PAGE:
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Trump has pushed for schools to fully open this upcoming school year despite the pandemic, as an opportunity to draw attention to his support for charter schools, which are private, publicly funded institutions.
Education Secretary Betsy DeVos, who has long been a supporter of charter schools and school check programs, has warned that federal funds allocated to school districts that do not open will go to private schools that do.
For most of the Trump period, his government has tried to increase support for federal charter schools, but Congress has responded with relatively low increases.
The Democrat who accompanied Barack Obama is seeking the presidency for the third time.
As for higher education, Trump has repeatedly complained that campuses are attacked for “radical left indoctrination.”
He recently threatened to cut funds to universities, arguing that he instructed the Treasury Department to reexamine the exemption status of taxes and federal funds for unspecified schools.
Biden wants the federal government to partner with the states so that public higher education is free for any student whose household income is up to $ 125,000 a year. The support would extend to anyone attending two-year schools, regardless of income.
Real estate magnate, is 72 years old and looking for his second term as president.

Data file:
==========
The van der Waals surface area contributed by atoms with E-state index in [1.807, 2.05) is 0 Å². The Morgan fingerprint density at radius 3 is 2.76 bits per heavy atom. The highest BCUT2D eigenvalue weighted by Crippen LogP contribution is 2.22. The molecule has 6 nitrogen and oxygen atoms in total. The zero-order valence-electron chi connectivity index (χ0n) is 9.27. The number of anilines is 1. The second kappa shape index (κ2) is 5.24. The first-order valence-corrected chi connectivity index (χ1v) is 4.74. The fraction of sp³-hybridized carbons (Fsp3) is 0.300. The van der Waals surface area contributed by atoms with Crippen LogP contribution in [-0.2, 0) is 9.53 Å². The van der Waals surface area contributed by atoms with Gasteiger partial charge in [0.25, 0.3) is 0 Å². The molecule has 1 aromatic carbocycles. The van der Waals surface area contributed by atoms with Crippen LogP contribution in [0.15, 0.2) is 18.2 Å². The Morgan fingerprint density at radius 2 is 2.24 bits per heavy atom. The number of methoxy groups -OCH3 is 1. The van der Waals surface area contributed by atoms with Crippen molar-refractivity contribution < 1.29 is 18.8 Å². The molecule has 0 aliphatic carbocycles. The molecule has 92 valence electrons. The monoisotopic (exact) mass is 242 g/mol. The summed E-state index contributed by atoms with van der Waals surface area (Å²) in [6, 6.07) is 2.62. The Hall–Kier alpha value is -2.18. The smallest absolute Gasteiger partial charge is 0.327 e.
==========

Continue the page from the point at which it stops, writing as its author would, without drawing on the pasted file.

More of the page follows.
He also proposed a huge increase in support for universities that are historically black. His general education plan involves an expense of approximately $ 850,000.
It also calls for universal access to preschool programs for 3- and 4-year-olds, tripling Title I spending for schools with higher densities of low-income housing students; more support for positions outside the classroom, such as social workers in institutions; federal infrastructure spending for public school buildings; and cover the costs of schools to adhere to federal disability laws.
Biden also opposes taxpayer money being diverted to lucrative charter school businesses and has promised that his secretary of education will have classroom teaching experience.
As a candidate for the White House, Trump promised that “immediately” he would replace President Barack Obama’s healthcare law with his own plan that would offer “insurance for all.”
In the last phase of his first term, the Americans are still waiting for him to make his big reveal.
Trump officials say the government has made progress by fighting for transparency in hospital prices, seeking a series of measures to contain the costs of prescription drugs, and expand low-cost insurance alternatives for small businesses and individuals, but those Gradual steps fall short in the face of the extensive measures Trump has promised.
Biden wants a “Medicare-like public option” to compete alongside private insurance markets for working-age Americans, while increasing premium subsidies that many blue-collar workers already use under the Patient Protection and Care Act Affordable Health.
Biden estimates that it would cost around $ 750 billion over 10 years. That places Biden between Trump – who wants to scrap the 2010 law – and progressives who want a single-payer system to completely replace private insurance.
Biden sees his strategy as the next step toward universal coverage and one that he could pass in Congress.